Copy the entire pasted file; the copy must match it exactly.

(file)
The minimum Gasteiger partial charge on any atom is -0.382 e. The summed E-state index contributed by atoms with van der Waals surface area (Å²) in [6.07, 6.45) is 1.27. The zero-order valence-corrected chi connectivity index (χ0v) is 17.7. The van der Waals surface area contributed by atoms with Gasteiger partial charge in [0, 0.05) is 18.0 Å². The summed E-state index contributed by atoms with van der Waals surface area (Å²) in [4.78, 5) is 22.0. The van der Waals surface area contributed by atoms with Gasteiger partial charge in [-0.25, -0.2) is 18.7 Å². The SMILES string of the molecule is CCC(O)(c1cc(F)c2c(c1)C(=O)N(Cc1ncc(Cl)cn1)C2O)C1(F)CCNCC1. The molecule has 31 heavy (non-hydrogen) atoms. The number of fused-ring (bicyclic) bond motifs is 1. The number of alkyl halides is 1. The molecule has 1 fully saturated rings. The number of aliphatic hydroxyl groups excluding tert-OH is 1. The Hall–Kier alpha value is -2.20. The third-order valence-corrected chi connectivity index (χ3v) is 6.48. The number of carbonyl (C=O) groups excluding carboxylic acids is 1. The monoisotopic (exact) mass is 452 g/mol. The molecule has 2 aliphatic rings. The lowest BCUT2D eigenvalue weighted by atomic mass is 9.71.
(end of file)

The minimum Gasteiger partial charge on any atom is -0.382 e. The summed E-state index contributed by atoms with van der Waals surface area (Å²) in [6.07, 6.45) is 1.27. The zero-order valence-corrected chi connectivity index (χ0v) is 17.7. The van der Waals surface area contributed by atoms with Gasteiger partial charge in [0, 0.05) is 18.0 Å². The summed E-state index contributed by atoms with van der Waals surface area (Å²) in [4.78, 5) is 22.0. The van der Waals surface area contributed by atoms with Gasteiger partial charge in [-0.25, -0.2) is 18.7 Å². The SMILES string of the molecule is CCC(O)(c1cc(F)c2c(c1)C(=O)N(Cc1ncc(Cl)cn1)C2O)C1(F)CCNCC1. The molecule has 31 heavy (non-hydrogen) atoms. The number of fused-ring (bicyclic) bond motifs is 1. The number of alkyl halides is 1. The molecule has 1 fully saturated rings. The number of aliphatic hydroxyl groups excluding tert-OH is 1. The Hall–Kier alpha value is -2.20. The third-order valence-corrected chi connectivity index (χ3v) is 6.48. The number of carbonyl (C=O) groups excluding carboxylic acids is 1. The monoisotopic (exact) mass is 452 g/mol. The molecule has 2 aliphatic rings. The lowest BCUT2D eigenvalue weighted by atomic mass is 9.71.